Marine Science Chapters

5.2.1

Introduction


Seven of the 240 species of turtles on Earth are marine turtles. Marine turtles spend most of their life in the ocean and exist primarily in warm, tropical seas. The marine turtles belong to two different families - the Dermochelyidae and the Cheloniidae. The Dermochelyidae family has only one living species, the leatherback turtle. The Cheloniidae family has six living marine turtle species - two Ridley turtles, a hawksbill turtle, a flatback turtle, a green turtle, and a loggerhead turtle.


Female marine turtle
Female marine turtle.

Turtles are air-breathing reptiles classed with snakes, lizards, alligators and crocodiles. They are grouped together in the taxonomic order called Chelonia (or Testudines). Turtles are cold-blooded and rely on the temperature of their surroundings to dictate the level of their metabolism. The warmer it gets, the higher their metabolic rate and the cooler it gets, the lower their metabolic rate. Most marine turtles live only in the tropics because polar and temperate ocean water is so cold that they cannot move fast enough to catch their prey or digest it properly.


Turtle skeleton showing top shell with fused backbone and ribs Close-up of fused backbone and ribs
Turtle skeleton specimen showing top shell with fused backbone and ribs (left). Close-up of fused backbone and ribs (right).

Turtles are the only reptiles with a shell. Many turtles can withdraw their head, tail and all four limbs inside their shell for protection but marine turtles cannot do this. Their extremities are always outside their shell. The backbone of the turtle is fused to their top shell as are their ribs.


Turtle top shell showing bony plates and scutes Turtle top shell showing bony plates, scutes, and two scutes moved to the side
Turtle top shell showing white bony plates (with scutes removed) and brown scutes (left). Right, two scutes are shown moved off their bony plates.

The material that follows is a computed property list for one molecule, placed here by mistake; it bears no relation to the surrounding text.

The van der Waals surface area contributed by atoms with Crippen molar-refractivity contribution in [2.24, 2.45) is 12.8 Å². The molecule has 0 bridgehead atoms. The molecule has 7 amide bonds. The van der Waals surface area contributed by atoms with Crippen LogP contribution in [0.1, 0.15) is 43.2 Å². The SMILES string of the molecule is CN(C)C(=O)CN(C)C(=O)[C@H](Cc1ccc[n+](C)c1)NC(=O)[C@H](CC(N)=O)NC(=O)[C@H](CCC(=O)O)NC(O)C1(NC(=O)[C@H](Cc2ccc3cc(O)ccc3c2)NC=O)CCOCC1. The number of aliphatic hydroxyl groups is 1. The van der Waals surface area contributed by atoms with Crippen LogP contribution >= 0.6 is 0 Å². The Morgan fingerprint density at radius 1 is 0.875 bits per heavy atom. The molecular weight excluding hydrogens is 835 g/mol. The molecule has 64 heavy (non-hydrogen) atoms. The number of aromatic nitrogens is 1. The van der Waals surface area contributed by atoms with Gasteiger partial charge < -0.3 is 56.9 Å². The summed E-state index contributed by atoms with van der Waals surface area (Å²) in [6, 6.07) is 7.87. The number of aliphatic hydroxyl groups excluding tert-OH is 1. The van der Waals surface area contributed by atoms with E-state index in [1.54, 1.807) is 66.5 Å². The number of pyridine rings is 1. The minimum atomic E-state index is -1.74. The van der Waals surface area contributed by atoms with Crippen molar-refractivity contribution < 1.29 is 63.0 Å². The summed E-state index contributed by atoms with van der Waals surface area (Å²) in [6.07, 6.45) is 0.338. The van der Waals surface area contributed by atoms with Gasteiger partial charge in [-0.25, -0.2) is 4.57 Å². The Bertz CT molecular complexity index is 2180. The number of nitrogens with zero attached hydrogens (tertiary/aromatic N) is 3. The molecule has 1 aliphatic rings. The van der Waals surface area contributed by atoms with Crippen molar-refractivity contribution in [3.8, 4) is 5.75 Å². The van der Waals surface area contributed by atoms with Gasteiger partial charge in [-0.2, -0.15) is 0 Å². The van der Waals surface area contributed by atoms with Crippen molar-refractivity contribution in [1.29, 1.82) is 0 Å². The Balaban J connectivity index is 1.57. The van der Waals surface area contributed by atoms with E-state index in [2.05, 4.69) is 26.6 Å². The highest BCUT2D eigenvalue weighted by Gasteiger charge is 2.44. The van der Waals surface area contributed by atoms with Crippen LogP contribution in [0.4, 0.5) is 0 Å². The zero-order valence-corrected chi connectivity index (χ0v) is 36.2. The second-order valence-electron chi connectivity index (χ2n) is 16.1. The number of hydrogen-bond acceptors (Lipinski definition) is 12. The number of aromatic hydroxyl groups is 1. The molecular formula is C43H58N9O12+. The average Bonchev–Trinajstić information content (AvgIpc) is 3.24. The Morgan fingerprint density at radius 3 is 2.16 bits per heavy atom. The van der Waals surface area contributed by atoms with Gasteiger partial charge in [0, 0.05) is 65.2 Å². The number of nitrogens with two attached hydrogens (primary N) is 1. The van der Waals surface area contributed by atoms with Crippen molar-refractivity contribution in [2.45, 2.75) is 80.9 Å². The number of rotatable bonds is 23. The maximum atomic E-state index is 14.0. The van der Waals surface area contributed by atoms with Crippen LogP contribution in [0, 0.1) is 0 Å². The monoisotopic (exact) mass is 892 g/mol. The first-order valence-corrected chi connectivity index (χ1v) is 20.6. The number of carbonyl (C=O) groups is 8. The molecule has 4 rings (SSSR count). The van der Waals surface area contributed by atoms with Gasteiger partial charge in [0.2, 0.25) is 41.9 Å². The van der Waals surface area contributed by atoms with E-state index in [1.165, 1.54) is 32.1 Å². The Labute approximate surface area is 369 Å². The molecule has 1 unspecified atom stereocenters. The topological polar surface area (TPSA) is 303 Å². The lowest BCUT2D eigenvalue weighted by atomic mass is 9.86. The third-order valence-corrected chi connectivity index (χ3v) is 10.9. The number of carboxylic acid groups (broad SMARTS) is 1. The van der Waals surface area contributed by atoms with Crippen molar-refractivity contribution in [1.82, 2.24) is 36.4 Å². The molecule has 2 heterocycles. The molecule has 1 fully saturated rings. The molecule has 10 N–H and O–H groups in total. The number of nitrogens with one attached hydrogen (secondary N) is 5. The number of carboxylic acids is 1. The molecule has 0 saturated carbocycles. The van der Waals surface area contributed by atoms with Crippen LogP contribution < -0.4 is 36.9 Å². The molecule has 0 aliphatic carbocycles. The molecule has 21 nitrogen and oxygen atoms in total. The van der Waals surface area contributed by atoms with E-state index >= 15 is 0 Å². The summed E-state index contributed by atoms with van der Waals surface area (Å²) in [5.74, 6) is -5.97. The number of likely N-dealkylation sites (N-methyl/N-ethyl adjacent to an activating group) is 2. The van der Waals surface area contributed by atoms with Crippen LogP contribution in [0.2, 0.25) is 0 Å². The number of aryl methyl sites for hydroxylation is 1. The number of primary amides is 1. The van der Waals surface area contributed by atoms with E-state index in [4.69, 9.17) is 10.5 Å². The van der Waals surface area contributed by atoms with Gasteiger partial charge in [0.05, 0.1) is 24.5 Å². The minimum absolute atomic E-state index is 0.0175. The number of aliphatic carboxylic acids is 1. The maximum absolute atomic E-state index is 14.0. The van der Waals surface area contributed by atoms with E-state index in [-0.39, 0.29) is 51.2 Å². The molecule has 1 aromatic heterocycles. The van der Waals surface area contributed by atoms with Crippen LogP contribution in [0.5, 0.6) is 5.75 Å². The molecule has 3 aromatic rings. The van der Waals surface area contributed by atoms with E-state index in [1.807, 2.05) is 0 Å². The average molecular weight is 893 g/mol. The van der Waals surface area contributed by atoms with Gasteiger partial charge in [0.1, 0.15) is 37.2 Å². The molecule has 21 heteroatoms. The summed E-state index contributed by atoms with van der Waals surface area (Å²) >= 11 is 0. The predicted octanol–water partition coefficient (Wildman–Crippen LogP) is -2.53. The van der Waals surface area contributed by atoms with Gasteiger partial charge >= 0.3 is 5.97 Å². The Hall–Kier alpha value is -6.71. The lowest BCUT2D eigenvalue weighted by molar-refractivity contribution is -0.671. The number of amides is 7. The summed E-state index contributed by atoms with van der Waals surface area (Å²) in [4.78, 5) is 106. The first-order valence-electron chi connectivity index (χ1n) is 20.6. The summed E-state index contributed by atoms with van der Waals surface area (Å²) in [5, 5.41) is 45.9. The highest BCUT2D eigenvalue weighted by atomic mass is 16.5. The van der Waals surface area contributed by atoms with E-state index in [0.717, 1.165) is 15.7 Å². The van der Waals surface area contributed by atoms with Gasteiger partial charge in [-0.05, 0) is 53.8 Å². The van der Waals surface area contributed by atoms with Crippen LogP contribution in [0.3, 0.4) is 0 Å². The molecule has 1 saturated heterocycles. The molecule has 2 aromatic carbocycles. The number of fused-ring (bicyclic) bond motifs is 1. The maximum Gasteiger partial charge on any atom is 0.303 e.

Turtle shells are made of two layers. The bottom layer is bony plates that are part of the skeleton. The top layer is formed from skin tissue and is a horny material called scutes. These layers are common on six of the seven marine turtles but the leatherback turtle has tough skin, and a reduced number of bony plates, rather than scutes.


Carapace (top) side of marine turtle dried specimen Plastron (bottom) side of marine turtle dried specimen
Carapace (top) side of marine turtle (green) dried specimen (left). Plastron (bottom) side of marine turtle (green) dried specimen (right).

The domed top of the turtle shell is called the carapace. The bottom part is called the plastron. The carapace and plastron are fused along the edge by an area called 'the bridge' leaving openings for the head, forelimbs, hindlimbs, and tail. The number and arrangement of bony plates, on the carapace and plastron, can be used to determine each species.


Hawksbill marine turtle dried specimen Flipper of hawksbill marine turtle dried specimen
Hawksbill marine turtle dried specimen (left) and its hind flipper (right).

Marine turtles have flipper-shaped forelimbs and hindlimbs. These enable the marine turtles to swim with ease, making them the fastest of all the turtles (up to 36 miles per hour). On the other hand, they are very slow out of the water, their flippers are not at all suited for walking on land. Marine turtles rarely walk on land - only when they are babies moving from their nest to the ocean and then only adult females who come ashore to lay their eggs.


Beak of green turtle dried specimen
Beak of green turtle dried specimen.

Turtle heads have a hard beak along with a pair of eyes and a pair of nostrils. They lack teeth but use the sharp edges of their beak for chewing. Turtles have a good sense of sight, smell, touch, and hearing.


Beak of green turtle dried specimen showing neck skin with scales
Beak of green turtle dried specimen showing neck skin with scales.

Turtle skin is partially covered with scales. The pattern of these scales (especially on the head) is different in each species and can be used in identification. Scales help protect the vulnerable parts of the turtle.


Green turtle dried specimen with ectoparasitic barnacle Close-up of ectoparasitic marine turtle barnacle
Green turtle dried specimen with ectoparasitic barnacle (left). Close-up of ectoparasitic marine turtle barnacle (right).

Turtles may have ectoparasites on their shell and skin. These ectoparasites do not harm the turtle, they are just hitching a ride (ecto means 'outside'). Barnacles often grow on turtle shells. The barnacle shown above is Cheloniea testudinaria, a species found only on marine turtle shells. Crabs may be found hanging onto skin folds of marine turtles, especially around the tail.

Male marine turtle
Male marine turtle, notice the long tail.

Male marine turtles have longer tails than the females. This characteristic can be used to tell the difference between the sexes of marine turtles. Each species also has particular sexual differences that may differ between the species.


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(Revised 24 July 2003)
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